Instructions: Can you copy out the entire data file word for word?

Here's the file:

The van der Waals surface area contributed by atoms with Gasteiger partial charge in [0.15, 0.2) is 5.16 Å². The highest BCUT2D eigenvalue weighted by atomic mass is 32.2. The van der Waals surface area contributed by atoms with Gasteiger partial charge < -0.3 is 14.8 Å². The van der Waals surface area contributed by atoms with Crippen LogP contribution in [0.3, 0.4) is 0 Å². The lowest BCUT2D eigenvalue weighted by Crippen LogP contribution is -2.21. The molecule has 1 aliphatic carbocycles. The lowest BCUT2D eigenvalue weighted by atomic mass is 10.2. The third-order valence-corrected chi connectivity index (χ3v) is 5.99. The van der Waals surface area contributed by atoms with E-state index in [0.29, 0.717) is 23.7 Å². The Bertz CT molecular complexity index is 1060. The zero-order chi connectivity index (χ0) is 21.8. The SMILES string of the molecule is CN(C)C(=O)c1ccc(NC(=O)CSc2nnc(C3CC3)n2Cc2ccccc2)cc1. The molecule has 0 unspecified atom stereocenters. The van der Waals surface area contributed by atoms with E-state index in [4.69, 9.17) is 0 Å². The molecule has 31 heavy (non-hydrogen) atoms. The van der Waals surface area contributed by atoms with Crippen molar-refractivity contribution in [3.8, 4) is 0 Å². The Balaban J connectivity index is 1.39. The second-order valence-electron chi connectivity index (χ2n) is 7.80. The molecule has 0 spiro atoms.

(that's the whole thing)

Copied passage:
The van der Waals surface area contributed by atoms with Gasteiger partial charge in [0.15, 0.2) is 5.16 Å². The highest BCUT2D eigenvalue weighted by atomic mass is 32.2. The van der Waals surface area contributed by atoms with Gasteiger partial charge < -0.3 is 14.8 Å². The van der Waals surface area contributed by atoms with Crippen LogP contribution in [0.3, 0.4) is 0 Å². The lowest BCUT2D eigenvalue weighted by Crippen LogP contribution is -2.21. The molecule has 1 aliphatic carbocycles. The lowest BCUT2D eigenvalue weighted by atomic mass is 10.2. The third-order valence-corrected chi connectivity index (χ3v) is 5.99. The van der Waals surface area contributed by atoms with E-state index in [0.29, 0.717) is 23.7 Å². The Bertz CT molecular complexity index is 1060. The zero-order chi connectivity index (χ0) is 21.8. The SMILES string of the molecule is CN(C)C(=O)c1ccc(NC(=O)CSc2nnc(C3CC3)n2Cc2ccccc2)cc1. The molecule has 0 unspecified atom stereocenters. The van der Waals surface area contributed by atoms with E-state index in [4.69, 9.17) is 0 Å². The molecule has 31 heavy (non-hydrogen) atoms. The van der Waals surface area contributed by atoms with Crippen molar-refractivity contribution in [3.8, 4) is 0 Å². The Balaban J connectivity index is 1.39. The second-order valence-electron chi connectivity index (χ2n) is 7.80. The molecule has 0 spiro atoms.